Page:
Maternal employment, breastfeeding, and health: Evidence from maternity leave mandates
AbstractPublic health agencies around the world have renewed efforts to increase the incidence and duration of breastfeeding. Maternity leave mandates present an economic policy that could help achieve these goals. We study their efficacy, focusing on a significant increase in maternity leave mandates in Canada. We find very large increases in mothers' time away from work post-birth and in the attainment of critical breastfeeding duration thresholds. We also look for impacts of the reform on self-reported indicators of maternal and child health captured in our data. For most indicators we find no effect.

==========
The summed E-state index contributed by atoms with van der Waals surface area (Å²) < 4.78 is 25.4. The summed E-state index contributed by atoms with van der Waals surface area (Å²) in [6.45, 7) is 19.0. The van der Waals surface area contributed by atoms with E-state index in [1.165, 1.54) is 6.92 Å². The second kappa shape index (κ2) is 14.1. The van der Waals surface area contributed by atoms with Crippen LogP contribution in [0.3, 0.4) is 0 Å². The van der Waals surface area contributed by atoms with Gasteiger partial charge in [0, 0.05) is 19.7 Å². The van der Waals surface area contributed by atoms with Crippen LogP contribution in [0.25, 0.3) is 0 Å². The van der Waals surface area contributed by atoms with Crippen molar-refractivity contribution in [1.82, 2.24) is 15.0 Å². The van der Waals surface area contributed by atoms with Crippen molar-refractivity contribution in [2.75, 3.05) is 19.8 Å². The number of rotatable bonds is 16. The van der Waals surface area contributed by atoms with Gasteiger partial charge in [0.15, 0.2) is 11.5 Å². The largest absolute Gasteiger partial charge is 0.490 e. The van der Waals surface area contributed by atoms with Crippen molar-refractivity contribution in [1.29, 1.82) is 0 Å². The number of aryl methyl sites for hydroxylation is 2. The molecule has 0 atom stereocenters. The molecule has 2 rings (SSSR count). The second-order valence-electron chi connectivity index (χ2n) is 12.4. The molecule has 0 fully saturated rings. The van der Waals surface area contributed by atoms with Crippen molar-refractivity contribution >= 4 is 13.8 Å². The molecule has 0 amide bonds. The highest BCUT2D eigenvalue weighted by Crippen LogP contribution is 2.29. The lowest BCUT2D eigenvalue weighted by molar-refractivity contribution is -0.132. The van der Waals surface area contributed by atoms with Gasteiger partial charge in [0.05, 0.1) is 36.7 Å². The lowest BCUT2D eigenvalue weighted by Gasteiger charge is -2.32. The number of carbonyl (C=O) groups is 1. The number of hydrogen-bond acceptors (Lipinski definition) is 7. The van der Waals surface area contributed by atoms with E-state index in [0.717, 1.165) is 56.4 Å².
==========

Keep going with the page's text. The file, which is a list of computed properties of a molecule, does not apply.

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Bibliographic InfoArticle provided by Elsevier in its journal Journal of Health Economics.
Volume (Year): 27 (2008)
Issue (Month): 4 (July)
Contact details of provider:
Web page: http://www.elsevier.com/locate/inca/505560
Other versions of this item:
- Michael Baker & Kevin S. Milligan, 2007. "Maternal employment, breastfeeding, and health: Evidence from maternity leave mandates," NBER Working Papers 13188, National Bureau of Economic Research, Inc.
- I18 - Health, Education, and Welfare - - Health - - - Government Policy; Regulation; Public Health
- J13 - Labor and Demographic Economics - - Demographic Economics - - - Fertility; Family Planning; Child Care; Children; Youth
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- repec:fth:pennfi:69 is not listed on IDEAS
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